North Bar Within.
Two 17th Century coins or tokens known as pub checks exist for the King’s Arms dated 1664 and 1666, which bear the legend “George Lamplugh at the King’s Arms”. They relate to a property that was located at the north side of St. Mary’s Church (see Thomas Malton junior’s illustration of 1780 in Old Beverley page 23) that was demolished circa 1810-20.
In 1784 Francis Weldon, innholder, was recorded in a corporation lease (DDBC/16/221) at “an inn called the King’s Arms on the east side of Within North Barr”. The inn was relocated to No.28 North Bar Within, a property that still survives on the east side of North Bar Within (divided into two shops in 2000), complete with bracket from which the inn sign once hung.
The 1851 Census recorded Sarah Akrill aged 70, her daughter, an ostler and boots, a chambermaid and a barmaid at the King’s Arms. The following is an advertisement from the Beverley Guardian, dated 9th January 1858:- “KING’S ARMS COMMERCIAL AND FAMILY HOTEL, NORTH BAR STREET, BEVERLEY.
GEORGE SMELT begs to tender his best thanks to his friends for the kind support he has received since occupying the above Hotel, and respectfully announces that he has retired from, and disposed of the same along with the Cab and Posting business, to Mr. J. C. PICKERING, V.S., whom he can confidently recommend to their notice, and for whom he solicits a continuance of the patronage bestowed upon himself for a long series of years. J.C. PICKERING, V.S., on entering the above Concern, respectfully announces to the Public that the utmost attention, as heretofore, will be paid to the comfort of all those who may honour him with their patronage, and every endeavour will be made, by supplying articles of first-rate quality only, to secure a continuance of the patronage so liberally bestowed on his predecessor. Cabs, Gigs, and Horses, for hire, on the shortest notice, and at reasonable Fares. N.B.- VETERINARY INFIRMARY AS USUAL.”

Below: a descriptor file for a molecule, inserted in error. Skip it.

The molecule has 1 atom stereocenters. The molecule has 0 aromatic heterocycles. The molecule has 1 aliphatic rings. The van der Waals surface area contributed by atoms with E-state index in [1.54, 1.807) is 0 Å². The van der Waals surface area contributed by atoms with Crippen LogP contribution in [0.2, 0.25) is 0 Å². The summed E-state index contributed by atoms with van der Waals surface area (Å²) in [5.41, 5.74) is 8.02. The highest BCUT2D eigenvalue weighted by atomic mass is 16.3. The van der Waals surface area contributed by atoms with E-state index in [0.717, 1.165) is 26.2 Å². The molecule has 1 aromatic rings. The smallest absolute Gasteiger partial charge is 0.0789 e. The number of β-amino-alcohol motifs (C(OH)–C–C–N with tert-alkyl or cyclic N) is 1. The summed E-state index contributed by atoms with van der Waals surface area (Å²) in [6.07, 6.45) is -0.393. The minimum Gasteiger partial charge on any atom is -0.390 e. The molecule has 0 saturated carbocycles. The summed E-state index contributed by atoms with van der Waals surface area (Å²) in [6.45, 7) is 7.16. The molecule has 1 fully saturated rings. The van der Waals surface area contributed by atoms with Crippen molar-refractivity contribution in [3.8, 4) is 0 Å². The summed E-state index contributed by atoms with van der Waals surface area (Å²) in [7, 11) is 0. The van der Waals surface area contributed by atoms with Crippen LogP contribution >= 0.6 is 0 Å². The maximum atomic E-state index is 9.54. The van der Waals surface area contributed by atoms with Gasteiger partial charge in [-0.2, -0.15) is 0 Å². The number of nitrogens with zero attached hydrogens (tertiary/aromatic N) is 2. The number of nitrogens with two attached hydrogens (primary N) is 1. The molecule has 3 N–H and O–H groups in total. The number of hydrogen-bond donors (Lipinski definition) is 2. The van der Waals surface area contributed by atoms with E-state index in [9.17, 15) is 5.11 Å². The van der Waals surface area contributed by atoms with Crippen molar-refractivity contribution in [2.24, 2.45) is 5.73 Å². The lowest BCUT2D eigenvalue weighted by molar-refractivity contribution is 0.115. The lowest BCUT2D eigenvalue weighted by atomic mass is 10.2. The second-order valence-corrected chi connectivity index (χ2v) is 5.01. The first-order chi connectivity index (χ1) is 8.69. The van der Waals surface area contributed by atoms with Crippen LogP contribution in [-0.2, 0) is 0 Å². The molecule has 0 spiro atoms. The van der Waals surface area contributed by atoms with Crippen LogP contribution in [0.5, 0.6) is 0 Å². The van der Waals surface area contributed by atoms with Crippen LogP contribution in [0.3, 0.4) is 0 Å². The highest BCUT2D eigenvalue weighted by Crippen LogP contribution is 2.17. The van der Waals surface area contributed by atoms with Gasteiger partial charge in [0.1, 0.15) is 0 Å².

During the horse-fairs that were regularly held in Beverley, the King’s Arms was noted for its horse-trading and was host to many foreign dealers as were many other hotels in the town. The Beverley Guardian reported in November 1859:
“A fine drove of Scotch Ponies at the King’s Arms Inn brought direct from Brough Hill by Anakin brothers of Thirsk were all sold at prices varying from £12 to £25”.
During the 1870s and into the 1880s the King’s Arms also served as a posting house, but following a decline in trade and the removal of the many fairs, the old pub was made redundant in January 1927 when £1000 was paid in compensation to the owners.
The signboard of the King’s Arms was described by The Rambler in 1939, as “a humble sign of the Heraldic Order, but the badge of the reigning Sovereign, which it commemorated in the olden days, has disappeared”. A postcard view of the King’s Arms of circa 1905 showed that the board had been gone for some years as it showed only the hanging bracket (see above). The property was awarded Grade II listed building status in 1969 (DoE serial No.9/233/69). A map of the area can be seen by clicking the link below.